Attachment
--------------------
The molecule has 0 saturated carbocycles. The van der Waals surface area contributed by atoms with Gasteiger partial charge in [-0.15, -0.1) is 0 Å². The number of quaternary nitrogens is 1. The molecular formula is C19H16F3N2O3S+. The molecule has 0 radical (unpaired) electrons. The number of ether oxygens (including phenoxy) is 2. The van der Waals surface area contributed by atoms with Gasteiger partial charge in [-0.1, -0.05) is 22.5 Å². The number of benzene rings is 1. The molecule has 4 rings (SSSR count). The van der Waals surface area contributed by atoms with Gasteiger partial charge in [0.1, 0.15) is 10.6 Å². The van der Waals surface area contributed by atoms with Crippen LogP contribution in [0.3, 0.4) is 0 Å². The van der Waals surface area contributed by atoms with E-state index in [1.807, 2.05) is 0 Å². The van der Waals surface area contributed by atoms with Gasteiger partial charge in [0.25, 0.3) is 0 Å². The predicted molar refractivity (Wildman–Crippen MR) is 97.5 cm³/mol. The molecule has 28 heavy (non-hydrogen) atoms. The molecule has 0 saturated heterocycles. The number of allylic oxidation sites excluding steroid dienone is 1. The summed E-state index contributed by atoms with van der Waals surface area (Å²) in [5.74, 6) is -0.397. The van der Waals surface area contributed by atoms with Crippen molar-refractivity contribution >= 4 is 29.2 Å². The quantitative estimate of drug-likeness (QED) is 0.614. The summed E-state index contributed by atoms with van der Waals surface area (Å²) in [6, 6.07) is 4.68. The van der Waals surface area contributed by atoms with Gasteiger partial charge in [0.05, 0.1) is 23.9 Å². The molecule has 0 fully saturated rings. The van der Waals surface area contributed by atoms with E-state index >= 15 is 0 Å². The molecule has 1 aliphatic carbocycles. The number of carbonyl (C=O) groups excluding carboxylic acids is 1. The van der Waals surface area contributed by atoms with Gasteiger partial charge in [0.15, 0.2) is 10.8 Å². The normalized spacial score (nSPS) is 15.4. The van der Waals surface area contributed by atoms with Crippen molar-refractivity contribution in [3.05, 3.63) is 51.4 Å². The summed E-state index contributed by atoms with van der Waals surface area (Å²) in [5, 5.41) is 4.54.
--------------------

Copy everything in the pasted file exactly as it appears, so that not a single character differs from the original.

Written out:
The molecule has 0 saturated carbocycles. The van der Waals surface area contributed by atoms with Gasteiger partial charge in [-0.15, -0.1) is 0 Å². The number of quaternary nitrogens is 1. The molecular formula is C19H16F3N2O3S+. The molecule has 0 radical (unpaired) electrons. The number of ether oxygens (including phenoxy) is 2. The van der Waals surface area contributed by atoms with Gasteiger partial charge in [-0.1, -0.05) is 22.5 Å². The number of benzene rings is 1. The molecule has 4 rings (SSSR count). The van der Waals surface area contributed by atoms with Gasteiger partial charge in [0.1, 0.15) is 10.6 Å². The van der Waals surface area contributed by atoms with Crippen LogP contribution in [0.3, 0.4) is 0 Å². The van der Waals surface area contributed by atoms with E-state index in [1.807, 2.05) is 0 Å². The van der Waals surface area contributed by atoms with Gasteiger partial charge in [0.25, 0.3) is 0 Å². The predicted molar refractivity (Wildman–Crippen MR) is 97.5 cm³/mol. The molecule has 28 heavy (non-hydrogen) atoms. The molecule has 0 saturated heterocycles. The number of allylic oxidation sites excluding steroid dienone is 1. The summed E-state index contributed by atoms with van der Waals surface area (Å²) in [5.74, 6) is -0.397. The van der Waals surface area contributed by atoms with Crippen molar-refractivity contribution >= 4 is 29.2 Å². The quantitative estimate of drug-likeness (QED) is 0.614. The summed E-state index contributed by atoms with van der Waals surface area (Å²) in [6, 6.07) is 4.68. The van der Waals surface area contributed by atoms with Gasteiger partial charge in [0.05, 0.1) is 23.9 Å². The molecule has 0 fully saturated rings. The van der Waals surface area contributed by atoms with E-state index >= 15 is 0 Å². The molecule has 1 aliphatic carbocycles. The number of carbonyl (C=O) groups excluding carboxylic acids is 1. The van der Waals surface area contributed by atoms with Gasteiger partial charge in [0.15, 0.2) is 10.8 Å². The normalized spacial score (nSPS) is 15.4. The van der Waals surface area contributed by atoms with Crippen molar-refractivity contribution in [3.05, 3.63) is 51.4 Å². The summed E-state index contributed by atoms with van der Waals surface area (Å²) in [5, 5.41) is 4.54.